In my last blog post, I made certain assumptions which would see a 25 year old saving and investing S$650 a month today having S$1,000,000 by the age of 65. As the blog's purpose was to show that retiring as a millionaire is not a dream, I only had to show that it is indeed achievable.
The next question which is of relevance is whether we can retire with S$1 million in cash in Singapore? This led me to search through my stack of The Business Times because I remember reading a recent article on this.
Cai Haoxiang wrote a piece on 7 January 2013 in The Business Times on the topic. In the article, he made certain projections as to what an average household's expenses on a monthly basis could look like in 2042. The projections were made using the Household Expenditure Survey 2007-2008 from the Department of Statistics as a base.
It was revealed that from 1997-1998, an average HDB household's expenses was S$2,681 and 10 years later in 2007-2008, it was S$3,138 or an increase of 17%. By 2042, assuming a core inflation of 2%, an average HDB household's monthly expenses would become S$6,400.
So, over a 34 years period, expenses could increase by some 104%. Let us assume that expenses would increase another 17% over another 10 years like it did from 1997/98 to 2007/08 and we would see monthly expenses for an average HDB household at S$7,488 a month.
S$1 million in the bank would last an individual 133 months or roughly 11 years assuming that the banks did not pay interest on savings and that there would be no inflation. Of course, these assumptions are unrealistic but we get an idea of how things might look like then. So, S$1 million would only last 11 years from 2052?
Let us not be too pessimistic. Remember that the survey is about average HDB households. What is an "average" household like?
In the article, it was mentioned that an average household would mean one with 3 to 4 members. However, it is unlikely that by the time we retire at age 65, we would still be supporting children or our parents. OK, with the former, it is possible if we became parents in our 50s and with the latter, it is also possible if our parents had us when they were very young or are of hardy stock.
However, these would be more exceptions than the norm, I would imagine. As both husband and wife retire in their 60s, it would be more realistic to imagine an average household with only 2 members, therefore. Then, their average monthly expenses would be much lower than a household with 3 or 4 members. Sounds less scary now, doesn't it?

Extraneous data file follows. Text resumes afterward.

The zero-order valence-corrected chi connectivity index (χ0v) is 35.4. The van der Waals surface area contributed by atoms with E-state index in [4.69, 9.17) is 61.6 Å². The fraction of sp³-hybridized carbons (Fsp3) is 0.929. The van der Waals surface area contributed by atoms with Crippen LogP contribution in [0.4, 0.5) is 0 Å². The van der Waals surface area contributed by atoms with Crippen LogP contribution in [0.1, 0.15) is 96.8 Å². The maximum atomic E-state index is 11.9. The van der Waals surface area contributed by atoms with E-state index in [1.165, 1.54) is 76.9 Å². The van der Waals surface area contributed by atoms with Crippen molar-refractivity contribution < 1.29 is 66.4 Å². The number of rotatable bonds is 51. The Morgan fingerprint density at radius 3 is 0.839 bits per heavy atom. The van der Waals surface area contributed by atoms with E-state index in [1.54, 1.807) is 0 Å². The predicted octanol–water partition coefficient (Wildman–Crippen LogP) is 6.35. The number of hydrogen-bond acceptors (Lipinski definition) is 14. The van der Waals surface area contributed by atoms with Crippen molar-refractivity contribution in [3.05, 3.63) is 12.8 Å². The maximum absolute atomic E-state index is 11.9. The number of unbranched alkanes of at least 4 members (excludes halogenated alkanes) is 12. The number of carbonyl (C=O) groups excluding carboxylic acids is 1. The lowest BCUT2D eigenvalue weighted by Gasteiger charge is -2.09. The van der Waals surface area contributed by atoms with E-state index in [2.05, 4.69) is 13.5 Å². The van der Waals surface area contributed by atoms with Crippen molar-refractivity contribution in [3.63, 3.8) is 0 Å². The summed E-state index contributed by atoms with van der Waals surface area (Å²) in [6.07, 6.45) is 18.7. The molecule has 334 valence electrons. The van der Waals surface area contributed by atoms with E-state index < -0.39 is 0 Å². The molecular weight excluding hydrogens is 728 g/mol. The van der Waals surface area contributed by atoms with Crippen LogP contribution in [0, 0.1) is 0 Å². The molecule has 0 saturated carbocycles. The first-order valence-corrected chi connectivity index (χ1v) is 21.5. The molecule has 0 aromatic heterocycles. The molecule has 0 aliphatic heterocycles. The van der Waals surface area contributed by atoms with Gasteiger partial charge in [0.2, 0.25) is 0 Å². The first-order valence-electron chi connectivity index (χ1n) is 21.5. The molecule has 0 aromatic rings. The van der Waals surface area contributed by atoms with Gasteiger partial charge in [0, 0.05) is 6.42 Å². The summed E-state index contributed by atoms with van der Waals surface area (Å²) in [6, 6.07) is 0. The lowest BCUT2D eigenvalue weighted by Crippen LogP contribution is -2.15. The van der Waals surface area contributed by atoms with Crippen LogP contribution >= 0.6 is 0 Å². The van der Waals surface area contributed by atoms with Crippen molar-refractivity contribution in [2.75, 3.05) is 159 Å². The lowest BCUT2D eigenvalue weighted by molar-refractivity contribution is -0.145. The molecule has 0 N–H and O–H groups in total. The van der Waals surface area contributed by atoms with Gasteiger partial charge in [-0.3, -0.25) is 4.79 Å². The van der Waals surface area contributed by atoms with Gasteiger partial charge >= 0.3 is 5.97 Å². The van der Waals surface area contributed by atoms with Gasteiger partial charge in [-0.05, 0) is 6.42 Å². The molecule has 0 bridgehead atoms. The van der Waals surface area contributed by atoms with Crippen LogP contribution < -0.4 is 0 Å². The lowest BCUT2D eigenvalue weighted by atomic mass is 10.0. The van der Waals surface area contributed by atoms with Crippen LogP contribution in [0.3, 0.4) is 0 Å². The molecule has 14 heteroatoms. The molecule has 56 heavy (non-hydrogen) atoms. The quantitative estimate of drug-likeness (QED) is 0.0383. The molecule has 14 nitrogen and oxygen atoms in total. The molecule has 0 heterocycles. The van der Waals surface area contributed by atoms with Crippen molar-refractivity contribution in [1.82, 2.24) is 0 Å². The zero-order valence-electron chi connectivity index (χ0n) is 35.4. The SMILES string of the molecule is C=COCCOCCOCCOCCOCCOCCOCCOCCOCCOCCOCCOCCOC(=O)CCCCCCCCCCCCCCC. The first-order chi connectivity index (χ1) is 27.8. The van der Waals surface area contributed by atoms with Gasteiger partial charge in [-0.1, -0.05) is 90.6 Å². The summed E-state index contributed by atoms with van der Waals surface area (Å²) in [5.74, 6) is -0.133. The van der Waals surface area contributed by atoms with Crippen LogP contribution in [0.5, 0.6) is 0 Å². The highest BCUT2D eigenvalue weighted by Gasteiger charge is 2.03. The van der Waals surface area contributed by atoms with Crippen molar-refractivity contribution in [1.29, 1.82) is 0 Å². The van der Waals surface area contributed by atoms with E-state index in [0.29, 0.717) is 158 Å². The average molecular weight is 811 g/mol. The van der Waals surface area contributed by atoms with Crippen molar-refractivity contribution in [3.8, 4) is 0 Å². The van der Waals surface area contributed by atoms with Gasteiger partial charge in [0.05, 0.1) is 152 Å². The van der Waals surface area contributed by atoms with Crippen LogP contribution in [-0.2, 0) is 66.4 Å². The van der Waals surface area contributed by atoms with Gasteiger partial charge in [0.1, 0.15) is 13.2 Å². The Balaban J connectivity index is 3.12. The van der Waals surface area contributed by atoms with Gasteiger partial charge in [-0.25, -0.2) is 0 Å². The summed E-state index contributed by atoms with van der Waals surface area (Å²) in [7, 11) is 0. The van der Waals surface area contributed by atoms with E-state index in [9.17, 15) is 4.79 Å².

Less scary it might sound but is S$1 million still enough for a couple of retirees in their 60s to live off in Singapore? Enough is really subjective, isn't it? So many questions need to be asked but with a household size of 2 average elderly folks, it could actually be enough.
Remember how I made the assumption of a 5% return on investments in my last blog post? If the 25 year old reader should stay invested, by the time he is retired at age 65, his S$1 million portfolio would be generating S$50,000 annually. Instead of re-investing the gains, it would be time to use it for his expenses in his golden years.
Now, let us not be chauvinistic. Let us assume that the future wife of the 25 year old reader should do the same thing he should be doing, setting aside S$650 a month in savings for investment and at the same rate of return, she could retire a millionairess! At age 65, her portfolio would also be generating S$50,000 annually assuming a 5% annual return.
Pause and imagine that. Smiling?
Remember that the journey is the hardest at the beginning. I would even describe the early years as being rather miserable. So, every time you are tempted to stray, every time you are thinking of giving up, come back and read these blog posts.
We don't have to be very rich when we retire but we should have enough and we should be happy.
1. Retiring a millionaire is not a dream.
2. To be a happy peasant.